The election is just around the corner, and the results may not be good for gun owners. The problem is political speak for convenience versus what the politician will actually do once elected. The latest example of this is demonstrated in the following press release from the NRA. Regarding Hillary’s leaked statement from a private fundraiser when she slammed the Supreme Court as “wrong on the Second Amendment” and called for reinstating the assault weapons ban during a small private fundraiser in New York last week, according to audio of her remarks obtained by the Washington Free Beacon.
Hillary Clinton is lying … again.
The candidate who claimed politicians “need both a public and a private position” on policy issues demonstrated that tendency Wednesday night in the final presidential debate in a desperate bid for damage control on a statement she made in a private meeting with wealthy donors.
That earlier statement was simple, uncomplicated, and utterly damning to anyone who believes in the Second Amendment. Hillary Clinton told the very people who she depends on to fund her political ambitions: “the Supreme Court is wrong on the Second Amendment. And I am going to make that case every chance I get.”
As a Yale-educated attorney, Clinton knew exactly what she was saying when she made that remark. But it doesn’t take a lawyer to understand the contempt it demonstrates for the right to keep and bear arms.
At the time Clinton made that statement in September 2015, the Supreme Court had decided only two cases under Second Amendment during the 21st Century.
The first was District of Columbia v. Heller in 2008. That case concerned two aspects of D.C. law. One effectively banned the possession of handguns within private homes. The other effectively required all types of firearms to be kept in an unusable condition within a person’s own residence.
The Supreme Court held that both of the restrictions offended the Second Amendment. Along the way, it debunked the District’s argument that the Second Amendment protects only a “collective” right for states to maintain their own militias, rather than a right individuals can raise on their own behalf.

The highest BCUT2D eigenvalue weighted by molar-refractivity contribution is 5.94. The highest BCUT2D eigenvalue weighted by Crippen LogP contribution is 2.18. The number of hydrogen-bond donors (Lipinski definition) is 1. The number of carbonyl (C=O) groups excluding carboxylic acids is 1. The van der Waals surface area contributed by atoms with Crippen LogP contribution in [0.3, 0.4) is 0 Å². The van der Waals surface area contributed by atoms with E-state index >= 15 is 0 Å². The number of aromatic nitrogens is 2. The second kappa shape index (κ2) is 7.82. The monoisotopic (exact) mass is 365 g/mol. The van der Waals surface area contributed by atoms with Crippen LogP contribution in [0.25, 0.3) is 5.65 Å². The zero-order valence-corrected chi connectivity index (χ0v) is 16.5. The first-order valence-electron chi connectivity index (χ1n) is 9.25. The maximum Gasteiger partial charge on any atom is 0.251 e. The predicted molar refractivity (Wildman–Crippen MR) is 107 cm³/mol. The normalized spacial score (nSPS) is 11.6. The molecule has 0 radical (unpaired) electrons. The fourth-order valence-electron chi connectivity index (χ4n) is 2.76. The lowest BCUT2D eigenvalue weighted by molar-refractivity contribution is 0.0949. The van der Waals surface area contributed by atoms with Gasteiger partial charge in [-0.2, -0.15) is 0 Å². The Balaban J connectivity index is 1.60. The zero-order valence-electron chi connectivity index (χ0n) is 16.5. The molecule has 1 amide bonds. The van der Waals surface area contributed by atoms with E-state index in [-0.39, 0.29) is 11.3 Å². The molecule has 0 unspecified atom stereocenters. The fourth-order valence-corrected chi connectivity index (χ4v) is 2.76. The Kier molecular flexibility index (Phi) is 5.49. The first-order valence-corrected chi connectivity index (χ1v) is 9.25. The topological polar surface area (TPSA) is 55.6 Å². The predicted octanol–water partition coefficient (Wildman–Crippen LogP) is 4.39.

The very modest proposition to arise from Heller is that there is an individual right under the Second Amendment to keep handguns and other commonly-possessed firearms in their homes in a usable state for self-defense.
Two years later, the Supreme Court expanded upon the Heller decision in a case involving a handgun ban in Chicago. There, the court invalidated the Chicago ban and confirmed that the protection of the Second Amendment applies not only to federal restrictions, like the ones in D.C., but those passed by state and local governments as well.
Hillary Clinton was well aware of this when she declared the Supreme Court “wrong” on the Second Amendment. Her audience understood the significance of her remarks as well, cheering and applauding her promise to “take on the NRA.”
Later, Clinton doubled down on her rhetoric, escribing Heller as a “terrible” decision. And as of June, she was still unable to bring herself to acknowledge the Second Amendment protects an individual right.
Clinton has more recently been forced to walk an increasingly awkward line as her campaign has reached beyond her donors and primary supporters to the broader America public. Distancing herself from her privately expressed opinion, Clinton has since publicly asserted that she is “not looking to repeal the Second Amendment” and is “not looking to take people’s guns away.”